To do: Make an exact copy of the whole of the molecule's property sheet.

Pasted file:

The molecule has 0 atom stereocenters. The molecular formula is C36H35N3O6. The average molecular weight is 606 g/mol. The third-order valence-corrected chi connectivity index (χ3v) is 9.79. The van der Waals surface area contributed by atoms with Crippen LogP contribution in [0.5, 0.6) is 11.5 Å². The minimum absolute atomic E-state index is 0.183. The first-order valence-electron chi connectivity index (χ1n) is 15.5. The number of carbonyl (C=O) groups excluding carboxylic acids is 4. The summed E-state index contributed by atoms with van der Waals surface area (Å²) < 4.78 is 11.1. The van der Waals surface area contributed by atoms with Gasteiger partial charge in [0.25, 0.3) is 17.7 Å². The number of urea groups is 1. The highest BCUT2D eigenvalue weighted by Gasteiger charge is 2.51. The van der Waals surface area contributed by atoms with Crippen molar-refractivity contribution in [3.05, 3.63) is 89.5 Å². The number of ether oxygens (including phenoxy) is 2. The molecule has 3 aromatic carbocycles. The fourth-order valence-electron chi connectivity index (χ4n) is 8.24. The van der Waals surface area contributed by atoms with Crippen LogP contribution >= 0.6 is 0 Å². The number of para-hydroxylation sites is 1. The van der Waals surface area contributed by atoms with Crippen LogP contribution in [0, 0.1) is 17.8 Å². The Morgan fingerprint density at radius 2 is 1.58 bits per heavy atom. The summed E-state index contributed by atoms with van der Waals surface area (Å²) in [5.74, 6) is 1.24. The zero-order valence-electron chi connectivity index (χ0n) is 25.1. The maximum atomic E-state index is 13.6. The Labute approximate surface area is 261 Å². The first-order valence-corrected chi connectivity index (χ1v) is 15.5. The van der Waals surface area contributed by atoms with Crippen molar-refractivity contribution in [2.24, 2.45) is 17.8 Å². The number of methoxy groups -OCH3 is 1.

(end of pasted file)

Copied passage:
The molecule has 0 atom stereocenters. The molecular formula is C36H35N3O6. The average molecular weight is 606 g/mol. The third-order valence-corrected chi connectivity index (χ3v) is 9.79. The van der Waals surface area contributed by atoms with Crippen LogP contribution in [0.5, 0.6) is 11.5 Å². The minimum absolute atomic E-state index is 0.183. The first-order valence-electron chi connectivity index (χ1n) is 15.5. The number of carbonyl (C=O) groups excluding carboxylic acids is 4. The summed E-state index contributed by atoms with van der Waals surface area (Å²) < 4.78 is 11.1. The van der Waals surface area contributed by atoms with Gasteiger partial charge in [0.25, 0.3) is 17.7 Å². The number of urea groups is 1. The highest BCUT2D eigenvalue weighted by Gasteiger charge is 2.51. The van der Waals surface area contributed by atoms with Crippen molar-refractivity contribution in [3.05, 3.63) is 89.5 Å². The number of ether oxygens (including phenoxy) is 2. The molecule has 3 aromatic carbocycles. The fourth-order valence-electron chi connectivity index (χ4n) is 8.24. The van der Waals surface area contributed by atoms with Crippen LogP contribution >= 0.6 is 0 Å². The number of para-hydroxylation sites is 1. The van der Waals surface area contributed by atoms with Crippen LogP contribution in [0, 0.1) is 17.8 Å². The Morgan fingerprint density at radius 2 is 1.58 bits per heavy atom. The summed E-state index contributed by atoms with van der Waals surface area (Å²) in [5.74, 6) is 1.24. The zero-order valence-electron chi connectivity index (χ0n) is 25.1. The maximum atomic E-state index is 13.6. The Labute approximate surface area is 261 Å². The first-order valence-corrected chi connectivity index (χ1v) is 15.5. The van der Waals surface area contributed by atoms with Crippen molar-refractivity contribution in [2.24, 2.45) is 17.8 Å². The number of methoxy groups -OCH3 is 1.